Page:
Variation in nutrient digestibility is among the most critical points of variation in feed quality and constitutes a key parameter when evaluating new feed raw materials for fish. Nutrient digestibility is traditionally assessed in vivo by animal feeding trial s, but recent EU obligations to put the 3Rs concept into practice have facilitated research initiatives to develop complementary in vitro methods. One of the current project initiatives addressing this topic is the H2020-FETOPEN project Fish-AI, which aims to develop an in vitro screening platform based on rainbow trout (Oncorhynchus mykiss) digestive enzymes and intestinal cells to evaluate nutritional and health values of novel aquafeeds . As part of this project, we have developed a static in vitro digestion (IVD) model for simulating the in vivo feed digestion in rainbow trout. In the present study , the performance of the Fish-AI IVD model was assessed by comparisons with two independent in vivo feeding trials using juvenile rainbow trout and mink (Neovison vison ) as experimental animals. In addition, the Fish-AI model was compared against the standardised human in vitro model INFOGEST1.
Materials and methods
A total of seven diets based on commercially relevant protein raw materials with assumed contrasting effects on protein digestibility were formulated. Six test feeds contained the challenging raw materials guar meal and soybean meal at relatively high inclusion levels, feather meal at low and high inclusions, and the combinations guar/feather and soybean/feather. A diet high in fish meal was included as a reference. The study in rainbow trout comprised a 5-week feeding trial using fish with an average start weight of 55 grams. Fish were fed the seven experimental feeds in duplicate tanks each. Fecal collection was conducted by stripping. The mink trial was carried out using adult male mink with a m ean body weight of 2.8 kg . Four healthy mink were assigned for each of the seven experimental diets. The animals were kept in individual cages equipped for controlled feeding and quantitative faecal collection. The experiment lasted for 14 days . F eed and faeces samples were analyzed by established procedures2. The Fish-AI IVD procedure was based on the static INFOGEST model with several modifications, including the use of enzyme extracts and bile obtained from rainbow trout , whereas the INFOGEST protocol was performed as described elsewhere1. The IVD products from both in vitro procedures were analyzed using size exclusion chromatography (SEC) and quantification of soluble n itrogen with Dumas for estimation of the proportion of small soluble peptides potentially available for uptake3. Difference among diet groups was analyzed for statistical significance using a one-way ANOVA followed by Fischer’s LSD test. The level of significance was set to p<0.05.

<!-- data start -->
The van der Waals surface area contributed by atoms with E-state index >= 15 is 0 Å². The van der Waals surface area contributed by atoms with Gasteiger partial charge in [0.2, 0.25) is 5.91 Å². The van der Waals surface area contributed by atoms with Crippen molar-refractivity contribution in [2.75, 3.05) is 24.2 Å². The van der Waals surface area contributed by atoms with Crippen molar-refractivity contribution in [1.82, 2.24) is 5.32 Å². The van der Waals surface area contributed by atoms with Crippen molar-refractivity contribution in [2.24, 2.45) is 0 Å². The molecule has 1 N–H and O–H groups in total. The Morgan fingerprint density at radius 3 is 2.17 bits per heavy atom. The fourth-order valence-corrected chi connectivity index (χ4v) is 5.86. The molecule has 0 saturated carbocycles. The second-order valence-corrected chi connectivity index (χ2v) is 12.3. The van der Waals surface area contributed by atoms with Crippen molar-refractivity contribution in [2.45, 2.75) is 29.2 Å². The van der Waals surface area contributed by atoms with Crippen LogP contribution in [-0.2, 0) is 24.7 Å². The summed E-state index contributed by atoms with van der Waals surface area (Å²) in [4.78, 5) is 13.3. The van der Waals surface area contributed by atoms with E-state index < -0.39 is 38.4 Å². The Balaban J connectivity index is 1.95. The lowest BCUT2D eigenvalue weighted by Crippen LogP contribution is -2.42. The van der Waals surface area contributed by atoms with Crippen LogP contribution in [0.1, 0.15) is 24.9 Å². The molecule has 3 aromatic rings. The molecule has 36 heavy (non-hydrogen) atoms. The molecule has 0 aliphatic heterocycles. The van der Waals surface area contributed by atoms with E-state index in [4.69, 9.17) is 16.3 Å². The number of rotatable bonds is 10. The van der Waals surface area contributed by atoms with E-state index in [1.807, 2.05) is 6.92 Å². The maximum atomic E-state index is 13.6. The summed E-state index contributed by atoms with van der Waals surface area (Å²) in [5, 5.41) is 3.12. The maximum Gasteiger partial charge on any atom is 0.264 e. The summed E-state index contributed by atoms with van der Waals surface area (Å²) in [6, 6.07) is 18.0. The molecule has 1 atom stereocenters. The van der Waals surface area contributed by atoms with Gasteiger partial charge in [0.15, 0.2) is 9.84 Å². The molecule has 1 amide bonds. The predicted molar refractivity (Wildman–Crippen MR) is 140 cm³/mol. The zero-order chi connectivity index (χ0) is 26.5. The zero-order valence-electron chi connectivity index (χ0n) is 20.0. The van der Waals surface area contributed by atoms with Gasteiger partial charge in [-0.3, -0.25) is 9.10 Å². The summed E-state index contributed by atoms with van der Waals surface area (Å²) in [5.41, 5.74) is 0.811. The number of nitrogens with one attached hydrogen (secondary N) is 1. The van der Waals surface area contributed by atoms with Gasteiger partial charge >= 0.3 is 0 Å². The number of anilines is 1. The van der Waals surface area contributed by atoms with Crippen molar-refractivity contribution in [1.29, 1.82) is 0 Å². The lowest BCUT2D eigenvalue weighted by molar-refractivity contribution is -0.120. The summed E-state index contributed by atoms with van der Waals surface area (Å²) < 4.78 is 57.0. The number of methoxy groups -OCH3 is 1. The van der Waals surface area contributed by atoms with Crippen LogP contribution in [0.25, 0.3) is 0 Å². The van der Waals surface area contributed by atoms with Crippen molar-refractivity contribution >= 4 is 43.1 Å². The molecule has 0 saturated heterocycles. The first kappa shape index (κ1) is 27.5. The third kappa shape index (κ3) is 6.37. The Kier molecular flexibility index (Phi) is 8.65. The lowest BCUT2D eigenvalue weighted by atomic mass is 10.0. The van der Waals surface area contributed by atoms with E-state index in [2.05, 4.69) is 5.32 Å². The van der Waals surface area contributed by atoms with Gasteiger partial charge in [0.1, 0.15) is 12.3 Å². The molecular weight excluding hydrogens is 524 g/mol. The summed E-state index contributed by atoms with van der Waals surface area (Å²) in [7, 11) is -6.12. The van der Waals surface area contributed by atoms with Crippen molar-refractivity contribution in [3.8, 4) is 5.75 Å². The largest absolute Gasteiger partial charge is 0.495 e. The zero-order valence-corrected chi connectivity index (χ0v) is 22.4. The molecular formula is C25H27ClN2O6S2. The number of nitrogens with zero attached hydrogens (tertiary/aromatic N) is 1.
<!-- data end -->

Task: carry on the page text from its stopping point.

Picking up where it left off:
Results and discussion
Figure 1 illustrates the results regarding apparent protein digestibility for the seven experimental diets as tested in the four separate model systems. Significant effects of diet were evident. Rainbow trout fed either the control, guar-high, or soya-high diet generally showed high (>95%) protein digestibilities, whereas inclusion of feather meal in the diet, singly or in combination with guar or soya, clearly reduced protein digestibility. The results obtained with mink were in overall accordance with the results obtained from the study in rainbow trout and strengthen the observation that the biological value of the feather meal protein was low. The results from the two in vitro model systems displayed relatively similar protein digestibility profiles among the experimental diets as the two in vivo models, thus demonstrating that the low protein value of the diets containing feather meal also could be detected in vitro . The absolute values of protein digestibility were higher for the INFOGEST than for the Fish-AI IVD procedure (70-86 vs. 43-62%) and indicate that there is still room for improving the Fish-AI IVD efficiency. These studies are currently ongoing and will be presented and discussed.
This project has received funding from the European Union’s Horizon 2020 research and innovation program under grant agreement No 828835.